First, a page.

(Updates with comment from Papandreou in 19th paragraph.)
July 1 (Bloomberg) -- Euro-area finance ministers are set to approve the next aid payment due Greece and outline a second rescue after banks lined up behind debt-rollover plans and Greek lawmakers approved a budget-cutting package on a second ballot.
The endorsements by Greece’s creditors and parliament met European Union conditions for preventing a default. Finance chiefs descend on Brussels in two days before a scheduled session on July 11-12, where they aim to close this chapter of the debt crisis that has raged for more than a year.
The euro rose to a three-week high yesterday and the Euro Stoxx 50 Index rallied for a fourth day as investors bet policy makers would make good on their vow at a summit last week to do what it takes to avoid a Greek default.
“As markets exhale after the two successful Greek votes, it remains to be seen whether conditions begin to return to something approaching normal,” said Marchel Alexandrovich, an economist at Jefferies International in London. It’s too early to say “that the Greek problem has been overcome.”
Europe’s latest attempt to prevent Greece’s fiscal frailty from infecting the entire region -- and the world -- caps a turnaround from just three months ago when the country’s then- Finance Minister George Papaconstantinou predicted a return to markets this year. Since then, Greek yields surged and credit- insurance prices indicated an increasing likelihood of default after the government in Athens reported missing deficit targets.
Greece is Europe’s most-indebted country with debt at about 150 percent of output. Standard & Poor’s rates it below every other country in the world.
The July 3 finance ministers’ meeting will focus on releasing the fifth tranche of aid from last year’s 110 billion- euro ($160 billion) bailout, Luxembourg’s Jean-Claude Juncker, the group’s chairman, said June 29.
“This is a first good answer from Greece, now they need to implement” the deficit cuts, Belgian Finance Minister Didier Reynders told reporters yesterday in Paris. “I expect we will be able to organize the payment of the next tranche of 12 billion” euros.
A second package may require about 45 billion euros in new loans, 30 billion euros in Greek asset sales and a contribution of about 30 billion euros from creditors, who have indicated a willingness to roll over some of their holdings, people familiar with the matter have said.
Further aid can’t be organized before a report being prepared by the International Monetary Fund, the European Commission and the European Central Bank gives an indication of how much progress Greece has made on overhauling its economy, Reynders said.
Finance ministers are also likely to discuss progress the region’s banks and insurers are making toward an agreement on how much Greek debt to roll over in response to politicians’ pressure.
German banks have agreed to roll over the Greek bonds they’re holding that mature through 2014, which amount to about 2 billion euros, Finance Minister Wolfgang Schaeuble said yesterday. The country’s so-called bad banks will provide 1.2 billion euros as well, he said.
Deutsche Bank AG Chief Executive Officer Josef Ackermann, at a conference in Berlin yesterday with Chancellor Angela Merkel, predicted that financial companies would contribute to help avert a “meltdown.” German and French lenders are the biggest foreign holders of Greek debt and their participation would help the EU meet a goal of getting banks to roll over at least 30 billion euros of bonds.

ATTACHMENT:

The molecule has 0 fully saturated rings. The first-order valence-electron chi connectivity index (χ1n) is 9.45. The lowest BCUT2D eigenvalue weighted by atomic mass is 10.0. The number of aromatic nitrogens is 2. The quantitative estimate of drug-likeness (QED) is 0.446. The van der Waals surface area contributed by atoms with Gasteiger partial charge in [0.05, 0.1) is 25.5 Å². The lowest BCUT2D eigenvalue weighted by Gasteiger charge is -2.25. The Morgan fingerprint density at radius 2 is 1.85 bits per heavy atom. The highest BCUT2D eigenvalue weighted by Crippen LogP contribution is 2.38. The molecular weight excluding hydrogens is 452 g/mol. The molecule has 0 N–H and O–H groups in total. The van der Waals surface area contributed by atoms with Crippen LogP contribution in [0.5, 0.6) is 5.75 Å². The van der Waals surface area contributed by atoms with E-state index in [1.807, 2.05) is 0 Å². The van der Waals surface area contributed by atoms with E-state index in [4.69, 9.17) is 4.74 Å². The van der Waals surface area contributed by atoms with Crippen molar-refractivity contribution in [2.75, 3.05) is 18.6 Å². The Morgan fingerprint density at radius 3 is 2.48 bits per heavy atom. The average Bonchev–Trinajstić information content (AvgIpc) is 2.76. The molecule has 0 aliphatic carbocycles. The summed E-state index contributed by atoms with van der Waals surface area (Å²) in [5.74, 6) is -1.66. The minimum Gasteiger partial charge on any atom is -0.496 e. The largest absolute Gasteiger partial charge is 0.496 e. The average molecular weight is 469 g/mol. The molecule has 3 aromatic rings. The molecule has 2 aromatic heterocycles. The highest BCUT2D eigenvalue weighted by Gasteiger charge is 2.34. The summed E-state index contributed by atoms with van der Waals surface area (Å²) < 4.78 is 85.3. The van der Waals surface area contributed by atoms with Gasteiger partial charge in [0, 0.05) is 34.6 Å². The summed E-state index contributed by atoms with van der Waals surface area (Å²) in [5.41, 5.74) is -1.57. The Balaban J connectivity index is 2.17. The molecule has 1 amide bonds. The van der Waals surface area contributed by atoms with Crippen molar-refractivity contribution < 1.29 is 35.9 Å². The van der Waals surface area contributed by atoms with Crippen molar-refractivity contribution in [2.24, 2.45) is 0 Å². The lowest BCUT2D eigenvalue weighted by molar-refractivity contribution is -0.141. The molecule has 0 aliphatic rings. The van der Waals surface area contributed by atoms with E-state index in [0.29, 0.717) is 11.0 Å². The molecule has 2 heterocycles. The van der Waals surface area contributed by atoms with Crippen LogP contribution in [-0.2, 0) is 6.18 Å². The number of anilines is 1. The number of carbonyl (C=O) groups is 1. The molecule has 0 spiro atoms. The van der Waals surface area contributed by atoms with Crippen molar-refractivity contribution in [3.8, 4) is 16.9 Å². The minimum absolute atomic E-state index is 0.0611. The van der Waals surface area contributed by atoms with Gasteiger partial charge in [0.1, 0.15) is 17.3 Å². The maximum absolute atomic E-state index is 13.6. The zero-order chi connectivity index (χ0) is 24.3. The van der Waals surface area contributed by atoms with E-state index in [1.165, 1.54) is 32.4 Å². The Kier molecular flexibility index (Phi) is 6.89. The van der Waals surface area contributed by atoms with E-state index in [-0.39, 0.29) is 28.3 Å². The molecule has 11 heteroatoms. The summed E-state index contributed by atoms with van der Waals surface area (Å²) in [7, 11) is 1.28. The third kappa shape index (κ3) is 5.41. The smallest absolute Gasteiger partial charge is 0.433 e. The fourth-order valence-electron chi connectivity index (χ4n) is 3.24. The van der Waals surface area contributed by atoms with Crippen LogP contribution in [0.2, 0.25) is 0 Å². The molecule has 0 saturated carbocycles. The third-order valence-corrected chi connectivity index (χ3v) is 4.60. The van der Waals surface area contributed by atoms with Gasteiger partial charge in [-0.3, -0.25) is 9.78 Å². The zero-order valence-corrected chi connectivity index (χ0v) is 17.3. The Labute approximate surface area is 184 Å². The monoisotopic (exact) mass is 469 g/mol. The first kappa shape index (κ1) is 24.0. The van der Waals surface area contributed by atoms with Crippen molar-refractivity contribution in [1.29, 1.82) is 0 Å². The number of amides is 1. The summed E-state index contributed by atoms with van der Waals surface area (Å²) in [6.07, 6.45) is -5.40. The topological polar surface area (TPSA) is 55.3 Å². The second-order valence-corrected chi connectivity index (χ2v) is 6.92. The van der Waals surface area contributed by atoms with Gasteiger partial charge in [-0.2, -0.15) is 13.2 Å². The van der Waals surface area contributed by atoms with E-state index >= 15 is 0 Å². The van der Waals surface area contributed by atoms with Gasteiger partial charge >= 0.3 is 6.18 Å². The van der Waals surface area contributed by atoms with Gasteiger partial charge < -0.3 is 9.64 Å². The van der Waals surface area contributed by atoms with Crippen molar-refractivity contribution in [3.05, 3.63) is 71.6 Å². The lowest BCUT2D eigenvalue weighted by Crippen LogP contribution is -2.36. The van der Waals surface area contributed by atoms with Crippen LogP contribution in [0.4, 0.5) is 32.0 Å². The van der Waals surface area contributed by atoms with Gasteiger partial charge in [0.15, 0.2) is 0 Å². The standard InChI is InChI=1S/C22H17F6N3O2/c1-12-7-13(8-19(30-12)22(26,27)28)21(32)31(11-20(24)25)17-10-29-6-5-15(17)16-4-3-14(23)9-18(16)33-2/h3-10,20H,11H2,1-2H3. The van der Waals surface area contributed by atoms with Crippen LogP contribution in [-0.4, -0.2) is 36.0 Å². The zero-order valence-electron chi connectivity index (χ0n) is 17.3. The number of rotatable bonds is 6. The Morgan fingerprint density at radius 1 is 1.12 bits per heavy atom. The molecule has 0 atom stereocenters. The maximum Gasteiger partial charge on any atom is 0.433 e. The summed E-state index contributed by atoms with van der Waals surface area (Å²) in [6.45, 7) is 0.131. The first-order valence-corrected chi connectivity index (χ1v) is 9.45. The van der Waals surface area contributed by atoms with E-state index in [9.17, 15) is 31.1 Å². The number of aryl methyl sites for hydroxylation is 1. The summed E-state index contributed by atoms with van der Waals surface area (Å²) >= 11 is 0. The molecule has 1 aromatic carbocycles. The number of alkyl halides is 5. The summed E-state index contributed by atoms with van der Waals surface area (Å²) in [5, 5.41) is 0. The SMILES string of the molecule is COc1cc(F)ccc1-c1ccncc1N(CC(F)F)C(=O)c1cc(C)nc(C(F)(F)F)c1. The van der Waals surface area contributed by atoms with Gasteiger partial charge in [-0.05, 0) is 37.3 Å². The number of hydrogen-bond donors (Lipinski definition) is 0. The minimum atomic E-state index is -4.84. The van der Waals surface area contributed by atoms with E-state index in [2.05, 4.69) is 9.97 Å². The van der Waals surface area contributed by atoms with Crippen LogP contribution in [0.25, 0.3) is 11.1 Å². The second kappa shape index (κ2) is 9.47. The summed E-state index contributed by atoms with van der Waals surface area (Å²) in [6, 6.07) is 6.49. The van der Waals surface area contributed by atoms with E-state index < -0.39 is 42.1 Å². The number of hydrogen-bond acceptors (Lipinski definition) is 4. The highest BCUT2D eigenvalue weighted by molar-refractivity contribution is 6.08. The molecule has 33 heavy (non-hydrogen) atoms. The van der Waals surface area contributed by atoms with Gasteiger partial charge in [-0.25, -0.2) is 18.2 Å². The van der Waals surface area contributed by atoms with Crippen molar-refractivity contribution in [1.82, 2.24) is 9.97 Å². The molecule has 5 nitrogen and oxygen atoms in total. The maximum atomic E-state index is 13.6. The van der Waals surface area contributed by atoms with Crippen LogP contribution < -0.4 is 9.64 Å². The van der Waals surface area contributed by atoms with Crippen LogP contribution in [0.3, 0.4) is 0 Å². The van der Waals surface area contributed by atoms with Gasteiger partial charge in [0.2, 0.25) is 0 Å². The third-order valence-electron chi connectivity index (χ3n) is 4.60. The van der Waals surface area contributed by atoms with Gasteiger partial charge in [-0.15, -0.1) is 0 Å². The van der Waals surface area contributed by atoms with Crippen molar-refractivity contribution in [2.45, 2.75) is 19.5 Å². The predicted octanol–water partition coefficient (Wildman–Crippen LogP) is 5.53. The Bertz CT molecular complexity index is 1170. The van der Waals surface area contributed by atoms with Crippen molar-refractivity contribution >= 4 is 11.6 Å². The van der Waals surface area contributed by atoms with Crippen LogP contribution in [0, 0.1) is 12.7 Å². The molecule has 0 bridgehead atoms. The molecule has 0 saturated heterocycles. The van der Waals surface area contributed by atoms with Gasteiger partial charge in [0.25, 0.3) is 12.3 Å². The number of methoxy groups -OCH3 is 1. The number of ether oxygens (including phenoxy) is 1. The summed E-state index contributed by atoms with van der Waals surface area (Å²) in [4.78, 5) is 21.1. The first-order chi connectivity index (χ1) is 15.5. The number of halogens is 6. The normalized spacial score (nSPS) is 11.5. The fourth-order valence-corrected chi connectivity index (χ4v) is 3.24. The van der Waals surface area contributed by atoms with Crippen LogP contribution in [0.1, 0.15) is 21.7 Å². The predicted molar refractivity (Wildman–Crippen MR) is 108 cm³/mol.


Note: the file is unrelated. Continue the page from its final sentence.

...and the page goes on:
Under a French proposal, bondholders would agree to roll over 70 percent of their maturing debt into new 30-year Greek bonds with the principal on the new debt guaranteed through Greece investing in zero-coupon bonds of similar maturity. Under a second option, investors would roll over 90 percent of their debt into new five-year bonds with no guarantee.
Ideally, the rollovers should be done “on a level playing field,” Reynders said. That means the same conditions across “different sectors such as banks and insurance and across different countries.”
Greek Prime Minister George Papandreou won the final vote by 155 to 136 to enact a 78 billion-euro package of tax increases and asset sales. Those steps were endorsed in a vote yesterday that was marred by street violence as police fired tear gas on crowds in Athens.
Greece’s largest public-sector labor union plans a further rally today in an extension of protests of more than 20,000 people that gripped the city center this week. Parliament has become the focus of repeated riots that underscore the challenge faced by Papandreou in executing his plan in a recession-hit economy while appeasing the EU partners funding its debts.
Papandreou said his government and Pasok party is ready to rise to the challenge of reforming Greece.
“The Pasok party took the decision to change itself and Greece and we accept the responsibility,” Papandreou said in a speech in Athens today televised live on state-run NET. “It’s a political challenge to rise to the occasion.”
Some economists doubt the country’s ability to meet the terms of its economic reform plan.
“This is the end of the road for Greece in terms of austerity,” said George Magnus, a senior economic adviser at UBS AG in London, told Bloomberg Television’s “Last Word.” “We cannot expect the Greek parliament and Greek citizens to go through this all over again every quarter when they’re non- compliant with their targets.” This is “short sightedness” on the part of European leaders, he added.
--With assistance from Maria Petrakis, Natalie Weeks and Marcus Bensasson in Athens, Andrea Catherwood in London Aaron Kirchfeld in Frankfurt and Rainer Buergin and Patrick Donahue in Berlin. Editors: James Hertling, Jeffrey Donovan
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